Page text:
Some parts for the Swedish Air Force’s next fighter, the Saab Gripen E, will be manufactured in South Africa. The Gripen E is a significant redevelopment of the existing Gripen fighter family. “We will be making parts for the Swedish Air Force Gripen Es in South Africa,” reveals Saab South Africa president and CEO Magnus Lewis-Olsson. “I can’t say what parts yet. It’s good news for South Africa. It’ll protect jobs for a long time to come.”
Currently, Sweden’s official requirement is for 60 Gripen Es. However, the Ukraine crisis has resulted in a government decision to increase defence spending (and the opposition has called for a larger increase). Consequently, the Swedish Defence Minister has stated that she would like the order increased to 70 aircraft, and a final total of 80 is possible.
“The Gripen E is more developed from the current Gripen C/D than we originally expected,” says Lewis-Olsson. “There is extensive redevel-opment of the airframe and systems.”
The original versions of the Gripen were the Gripen A single-seater and the Gripen B two-seater. These were followed by the Gripen C single-seater and the -D two-seater. The Gripen As and Bs are no longer in front-line service, while Gripen Cs and Ds are operated by Sweden, the Czech Republic, Hungary, South Africa and Thailand. From the beginning, the Gripen was designed, intended and operates as a multirole aircraft: air-to-air, air-to-ground, anti-ship and reconnaissance. The Gripen E retains this multirole capability.
Although the Gripen E, a configuration of the Gripen NG (for New Generation), looks similar to the previous Gripen A/B and C/D models and although it will use some of the same components and systems (such as part of the fuel and air supply systems, the election seat, outer wing elevons, windshield and canopy), in many ways it is a totally new aircraft. It will be slightly larger than the previous versions, with a different airframe structure and a redesigned tail section. It will have more weapons stations, new radar, improved communications systems, a new avionics architecture, new electronic warfare systems, new external sensors and a more powerful engine. It will also have a greater fuel capacity and a longer range.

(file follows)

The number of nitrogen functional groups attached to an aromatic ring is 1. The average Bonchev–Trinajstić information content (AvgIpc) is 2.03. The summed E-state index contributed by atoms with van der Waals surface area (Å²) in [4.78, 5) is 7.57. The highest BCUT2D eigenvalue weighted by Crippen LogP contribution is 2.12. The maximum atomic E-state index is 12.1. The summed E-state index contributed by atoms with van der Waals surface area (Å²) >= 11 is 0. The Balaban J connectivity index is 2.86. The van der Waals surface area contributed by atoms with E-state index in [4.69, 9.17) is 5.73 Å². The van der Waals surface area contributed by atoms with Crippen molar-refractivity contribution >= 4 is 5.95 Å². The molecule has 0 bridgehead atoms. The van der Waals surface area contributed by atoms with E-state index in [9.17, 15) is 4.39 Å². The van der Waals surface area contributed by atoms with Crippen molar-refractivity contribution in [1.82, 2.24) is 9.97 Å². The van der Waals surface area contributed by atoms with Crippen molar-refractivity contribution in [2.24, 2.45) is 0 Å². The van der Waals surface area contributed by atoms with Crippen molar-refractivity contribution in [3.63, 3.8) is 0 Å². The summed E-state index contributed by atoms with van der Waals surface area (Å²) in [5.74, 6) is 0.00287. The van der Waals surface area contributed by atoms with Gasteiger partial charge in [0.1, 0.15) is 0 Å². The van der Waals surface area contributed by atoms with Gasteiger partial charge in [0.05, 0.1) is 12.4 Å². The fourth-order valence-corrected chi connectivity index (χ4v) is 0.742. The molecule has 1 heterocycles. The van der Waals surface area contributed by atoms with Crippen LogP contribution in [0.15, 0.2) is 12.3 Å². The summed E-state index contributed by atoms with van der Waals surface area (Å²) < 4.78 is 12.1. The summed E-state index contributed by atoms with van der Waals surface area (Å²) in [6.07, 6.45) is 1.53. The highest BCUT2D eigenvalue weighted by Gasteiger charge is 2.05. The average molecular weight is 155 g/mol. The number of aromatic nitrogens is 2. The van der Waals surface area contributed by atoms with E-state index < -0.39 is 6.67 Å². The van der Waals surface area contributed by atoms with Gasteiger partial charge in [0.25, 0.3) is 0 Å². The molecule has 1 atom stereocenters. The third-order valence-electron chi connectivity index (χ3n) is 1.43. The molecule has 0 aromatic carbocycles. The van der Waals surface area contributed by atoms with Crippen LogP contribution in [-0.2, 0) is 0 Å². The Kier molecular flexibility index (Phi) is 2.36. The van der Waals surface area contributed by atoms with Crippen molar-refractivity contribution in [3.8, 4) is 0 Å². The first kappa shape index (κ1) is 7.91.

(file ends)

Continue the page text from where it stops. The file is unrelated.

A Gripen D was modified to act as a demon-strator for the New Generation aircraft, testing various systems that will be incorporated into the Gripen E. Three Gripen E test aircraft are now being assembled (one for static test and two for flight test). The maiden flight of the first flight test aircraft is forecast for the second half of next year. A second flight test aircraft will follow it into the air during the first half of 2016, with a third following suit in early 2017. The recent decision by Swiss voters, in a referendum, not to permit the purchase of 22 Gripens, has not undermined the programme, thanks to the announced increases in the Swedish defence budget.
Also, Brazil has selected the Gripen E as its preferred new generation fighter. Detailed negotiations between Saab and the Brazilian government are now under way and the signing of the definitive contract is expected by the end of this year. The initial Brazilian requirement is for 36 aircraft, including two-seat Gripen Fs. (Sweden currently has no requirement for the Gripen F, which, as a result, might be developed in Brazil.) The Brazilian Gripen Es and Fs will be assembled in that country and will include an increasing proportion of Brazilian-made components. Con-sequently, it is currently impossible to say if any South African-made parts could be used in the manufacture of the Brazilian aircraft. Should the initial 36-aircraft programme go well, Brazil could acquire up to another 64 Gripen E/Fs to take the total to 100.